(Institutional Change in American Politics: The Case of Term Limits, 2007)
California had a long history of electing minority representatives. In the period after term limits laws went into effect minorities were elected to the state legislature in greater numbers. This was in part to seats that became available due to term limits. However, term limits removed long serving minority members such as Willie Brown. So the overall effect of term limits on the make-up of the state legislature in California did show an uptick in the election of minority legislators, specifically Latinos.
(Cain & Kousser, 2004)
One area where term limits seems to have had no effect is on the careerism of legislators. Proponents of the term limits laws were certain that the career politicians would be phased out due to term limits and seats would become available to ‘citizen’ candidates. Instead since term limits have been put into place legislators seem to map out a series of jobs that begin in local government, rise to state legislature and go onto elected state office or back to local government. (Cain & Kousser, 2004) Research found that in 1980 “the share of Senators who had been Assembly members had risen to 65 percent. By 2001, that figure rose to 90 percent.” (Cain & Kousser, 2004)
Legislative staff concerns about term limits came to pass in a couple of ways. With the downturn and subsequent shortfalls in the state budget non-partisan legislative staffs, namely the staff of the Legislative Analyst’s Office, were cut dramatically. The staff of the Assembly also suffered cuts related to budget shortfalls. So the staff has experienced a greater amount of work, not because of a change in the amount of legislation, but rather from a reduced number of staff to perform the work.
Partisan staff also experienced a shift in their jobs in the wake of the adoption of term limits laws in California. As expected with the loss of some job security, the tenure of this staff has decreased. Along with fewer years of service the expectations of the staff in these positions has changed. For example, prior to term limits staff were expected to analyze legislation. After term limits staff must also provide recommendations with their analysis.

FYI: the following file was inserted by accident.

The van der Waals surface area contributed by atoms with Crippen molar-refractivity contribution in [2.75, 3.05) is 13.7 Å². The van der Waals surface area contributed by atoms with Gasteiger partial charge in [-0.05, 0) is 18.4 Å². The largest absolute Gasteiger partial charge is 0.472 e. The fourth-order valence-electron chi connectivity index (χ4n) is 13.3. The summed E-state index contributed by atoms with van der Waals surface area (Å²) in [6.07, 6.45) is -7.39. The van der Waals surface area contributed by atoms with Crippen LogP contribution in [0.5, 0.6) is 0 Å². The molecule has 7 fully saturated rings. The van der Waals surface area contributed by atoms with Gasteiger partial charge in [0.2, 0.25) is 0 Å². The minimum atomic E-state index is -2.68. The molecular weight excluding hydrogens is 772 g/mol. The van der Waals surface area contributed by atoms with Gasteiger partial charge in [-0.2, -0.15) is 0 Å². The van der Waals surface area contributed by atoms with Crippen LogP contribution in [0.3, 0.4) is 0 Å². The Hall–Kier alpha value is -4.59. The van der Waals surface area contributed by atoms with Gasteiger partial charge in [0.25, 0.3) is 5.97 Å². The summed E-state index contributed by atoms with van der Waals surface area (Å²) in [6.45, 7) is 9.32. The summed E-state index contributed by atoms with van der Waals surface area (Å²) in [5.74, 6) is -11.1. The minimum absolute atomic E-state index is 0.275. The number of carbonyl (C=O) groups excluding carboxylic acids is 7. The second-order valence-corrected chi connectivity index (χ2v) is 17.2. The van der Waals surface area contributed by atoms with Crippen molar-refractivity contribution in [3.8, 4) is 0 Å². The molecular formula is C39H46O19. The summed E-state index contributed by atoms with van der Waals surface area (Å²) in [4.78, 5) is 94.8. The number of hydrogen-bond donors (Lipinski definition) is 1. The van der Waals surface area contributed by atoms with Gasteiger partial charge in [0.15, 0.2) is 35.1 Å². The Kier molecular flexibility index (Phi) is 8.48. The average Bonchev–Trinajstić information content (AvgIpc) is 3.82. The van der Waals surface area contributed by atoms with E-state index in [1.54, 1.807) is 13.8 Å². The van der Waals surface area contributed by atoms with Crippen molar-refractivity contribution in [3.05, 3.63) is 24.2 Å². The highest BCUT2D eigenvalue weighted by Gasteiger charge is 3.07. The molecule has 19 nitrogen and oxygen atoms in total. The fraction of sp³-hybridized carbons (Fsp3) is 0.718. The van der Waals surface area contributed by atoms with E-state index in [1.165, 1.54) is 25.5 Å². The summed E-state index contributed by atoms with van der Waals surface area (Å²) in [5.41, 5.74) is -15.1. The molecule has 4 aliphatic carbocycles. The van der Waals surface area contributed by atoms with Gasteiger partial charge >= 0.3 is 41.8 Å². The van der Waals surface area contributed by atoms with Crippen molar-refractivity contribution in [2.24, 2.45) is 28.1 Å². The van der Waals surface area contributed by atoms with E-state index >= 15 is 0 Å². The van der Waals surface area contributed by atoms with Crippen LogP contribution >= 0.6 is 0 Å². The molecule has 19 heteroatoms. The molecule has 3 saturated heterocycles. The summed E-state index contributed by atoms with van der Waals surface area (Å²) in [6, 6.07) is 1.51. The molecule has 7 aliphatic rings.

An alarming outcome of term limits for the university is that it seems to have strengthened executive branch in certain ways. One key way this has materialized that directly impacts the university is that the legislature is less likely to be effective in altering the governor’s budget. Researchers observed this effect by comparing budgets for certain categories in the budget in years before term limits and after the laws went into effect where economically the state was experiencing similar circumstances.
(Cain & Kousser, 2004)
In a less studied way this effect has been noticeable in the last few years has been on time budgets which is helpful to the university in creating more stability for the transition from one fiscal year to the next. However, this means that there have been fewer objections to the governor’s budget proposal by the legislators. For the university system the governor’s budget has fallen short of the budget requests that were submitted. Additionally, while there have been some increases for the university between the governor’s budget and the May revise that takes tax collections into account, these have only made some progress in replacing the state support that the university lost in the financial downturn.
This virtual lockdown in the budget process and insistence by the Governor that tuition fees remain level over the last few years has made it difficult for the university to grow system-wide enrollment. The Governor has also expressed his view that the university should cut cost of course delivery by adopting an online model more rapidly. While this is a fine opinion to have, it does seem that his budget allocations for the university reflect an unwillingness to recognize that making such a drastic change in a large system does not happen overnight. The overall lack of legislative voices disagreeing with the Governor on these points has been very noticeable.